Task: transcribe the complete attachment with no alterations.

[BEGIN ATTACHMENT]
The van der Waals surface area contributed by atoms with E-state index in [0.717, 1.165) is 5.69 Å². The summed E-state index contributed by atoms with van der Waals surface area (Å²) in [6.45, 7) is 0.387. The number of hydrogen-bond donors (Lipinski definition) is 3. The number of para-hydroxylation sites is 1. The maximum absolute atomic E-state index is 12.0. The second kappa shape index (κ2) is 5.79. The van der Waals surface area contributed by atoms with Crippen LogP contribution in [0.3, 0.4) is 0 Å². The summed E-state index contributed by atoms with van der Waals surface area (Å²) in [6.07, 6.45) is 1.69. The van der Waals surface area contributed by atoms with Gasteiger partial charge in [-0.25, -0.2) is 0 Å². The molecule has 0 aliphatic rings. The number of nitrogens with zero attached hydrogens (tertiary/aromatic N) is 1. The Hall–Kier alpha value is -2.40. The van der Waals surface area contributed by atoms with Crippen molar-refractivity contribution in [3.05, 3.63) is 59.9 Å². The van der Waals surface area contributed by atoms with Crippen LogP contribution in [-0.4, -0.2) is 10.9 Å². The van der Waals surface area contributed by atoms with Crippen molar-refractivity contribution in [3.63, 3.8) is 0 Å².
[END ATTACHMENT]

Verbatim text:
The van der Waals surface area contributed by atoms with E-state index in [0.717, 1.165) is 5.69 Å². The summed E-state index contributed by atoms with van der Waals surface area (Å²) in [6.45, 7) is 0.387. The number of hydrogen-bond donors (Lipinski definition) is 3. The number of para-hydroxylation sites is 1. The maximum absolute atomic E-state index is 12.0. The second kappa shape index (κ2) is 5.79. The van der Waals surface area contributed by atoms with Crippen LogP contribution in [0.3, 0.4) is 0 Å². The summed E-state index contributed by atoms with van der Waals surface area (Å²) in [6.07, 6.45) is 1.69. The van der Waals surface area contributed by atoms with Gasteiger partial charge in [-0.25, -0.2) is 0 Å². The molecule has 0 aliphatic rings. The number of nitrogens with zero attached hydrogens (tertiary/aromatic N) is 1. The Hall–Kier alpha value is -2.40. The van der Waals surface area contributed by atoms with Crippen molar-refractivity contribution in [3.05, 3.63) is 59.9 Å². The van der Waals surface area contributed by atoms with Crippen LogP contribution in [-0.4, -0.2) is 10.9 Å². The van der Waals surface area contributed by atoms with Crippen molar-refractivity contribution in [3.63, 3.8) is 0 Å².